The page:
“On juxtaposing Woolf’s ‘A Room of One’s Own’ (1929) with Phadke et.al’s Why Loiter? (2014) the contestations that emerge in terms of women’s access to public and private spaces becomes visible,” writes Ashna Abi.
Virginia Woolf writes in her essay A Room of One’s Own, “A woman must have money and a room of her own if she is to write fiction.” In the essay rendered in quasi fictional style with personal anecdotes, she mentions a few experiences of her being driven away from public spaces at her university: once, from the library, and at another instance, from a park, by men. Throughout the essay, Woolf emphasizes the power play that operates within ‘spaces’, both public and private.
“I must have opened it, for instantly there issued, like a guardian angel who regretted in a low voice as he waved me back that ladies are only admitted to the library if accompanied by a Fellow of the College or furnished with a letter of introduction. That a famous library has been cursed by a woman is a matter of complete indifference to a famous library. Venerable and calm, with all its treasures safe locked within its breast, it sleeps complacently and will, so far as I am concerned, so sleep forever. Never will I wake those echoes, never will I ask for that hospitality again, I vowed as I descended the steps in anger.” (A Room, Chapter 1)
As Woolf imagines a radical possibility of the life of Shakespeare’s sister and empathizes with the struggles she might have had to undergo to have a career in writing, she also emphasizes the relevance of having a room of one’s own’. Having a private space to engage in the creative process uninterrupted by the gender roles and duties that women are bound to perform in their everyday lives seemed a luxury at that point of time.
The ‘room’ in Woolf’s writing can be seen as a metaphor. The ‘room’ is much beyond a physical space, it is a psychological construct. The room of a woman’s own represents a sense of privacy and liberty which comes with financial independence. Often, societies are less accommodative towards independent, assertive women, even hostile, one could argue. Hence, it would require women to create ‘rooms’ for themselves by engaging in constant dialogue with the existing superstructures.
On the other hand, the room can also eventually become a space of confinement, restricting women’s physical and psychological mobility within the ‘protected boundaries’ of home. Phadke, et.al writes, “Post industrialization in Europe, with an increase in wealth it became possible for urban middle class women to withdraw into a private domesticated world, making the private-public divide an aspirational value.” Later, the aspirational value translates into a norm that prevents women from accessing spaces outside homes, constantly reminding their status of ‘unwantedness’ in public spheres. (Why Loiter?)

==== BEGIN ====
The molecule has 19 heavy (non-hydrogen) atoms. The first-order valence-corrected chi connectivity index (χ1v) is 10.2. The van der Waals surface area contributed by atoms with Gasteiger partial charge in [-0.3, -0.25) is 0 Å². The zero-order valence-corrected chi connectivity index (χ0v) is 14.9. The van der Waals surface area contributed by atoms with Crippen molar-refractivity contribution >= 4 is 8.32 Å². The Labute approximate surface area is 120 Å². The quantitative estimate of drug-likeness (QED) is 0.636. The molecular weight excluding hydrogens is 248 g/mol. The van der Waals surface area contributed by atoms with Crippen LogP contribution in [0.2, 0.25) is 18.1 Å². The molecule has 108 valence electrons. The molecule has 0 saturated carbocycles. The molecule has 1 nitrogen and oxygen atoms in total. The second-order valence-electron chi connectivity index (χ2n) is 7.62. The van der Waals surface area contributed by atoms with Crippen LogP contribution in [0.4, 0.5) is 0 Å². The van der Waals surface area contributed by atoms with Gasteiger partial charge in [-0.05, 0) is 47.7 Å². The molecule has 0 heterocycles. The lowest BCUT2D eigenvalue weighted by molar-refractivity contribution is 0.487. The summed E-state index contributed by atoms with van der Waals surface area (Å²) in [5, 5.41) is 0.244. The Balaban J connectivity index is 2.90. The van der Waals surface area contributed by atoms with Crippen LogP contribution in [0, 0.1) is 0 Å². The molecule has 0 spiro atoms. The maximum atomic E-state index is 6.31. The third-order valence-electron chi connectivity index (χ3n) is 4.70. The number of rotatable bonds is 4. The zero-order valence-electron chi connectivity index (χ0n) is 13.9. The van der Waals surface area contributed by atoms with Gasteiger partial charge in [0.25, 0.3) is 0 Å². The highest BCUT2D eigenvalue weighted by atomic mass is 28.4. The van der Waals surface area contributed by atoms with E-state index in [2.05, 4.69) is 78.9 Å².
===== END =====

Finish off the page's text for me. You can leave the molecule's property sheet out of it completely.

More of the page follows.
Apparently, Woolf writes her essay A Room of One’s Own in this context. For instance, in chapter six of the essay, set in London in the midst of urban chaos, the female protagonist is portrayed as an observer of the flow of life in London rather than directly engaging in the public sphere. Figuratively, this aligns with the popular imagination of domestic spaces as operational spaces for women and public spaces as male-dominated territory. (A Room, Chapter – 6)
However, by embracing the flow of the city on the one hand and the exclusivity of a private space on the other, Woolf emphasizes on an individual’s liberty to be able to experience both irrespective of their gender. One must have the agency to actively engage in public life and a space that allows one the luxury to be a passive observer of the city in its multitude.
From personal to public space
The essay A Room of One’s Own aligns with the phrase ‘personal is political’ which emerged much later in the history of feminist writing. A woman’s decision to remain in a private space which she owns or not or to access and enjoy being in public spaces would have implications on the larger politics behind the configuration of these boundaries. As spaces are socially constructed and ideologically bound, the politics of space determines the way societies are organized and the way they operate. This is where ‘Why Loiter?’ by Phadke et.al (2014) gains relevance. The authors write:
“Imagine our streets full of women talking, strolling, laughing and gesticulating. Imagine parks and benches dotted with young women sitting alone. Imagine street corners taken over by older women reflecting on the state of the world. Imagine maidans occupied by women workers planning their next strike for a raise in minimum wages. If one can imagine all of these, one can imagine a radically different city.” (Why Loiter?)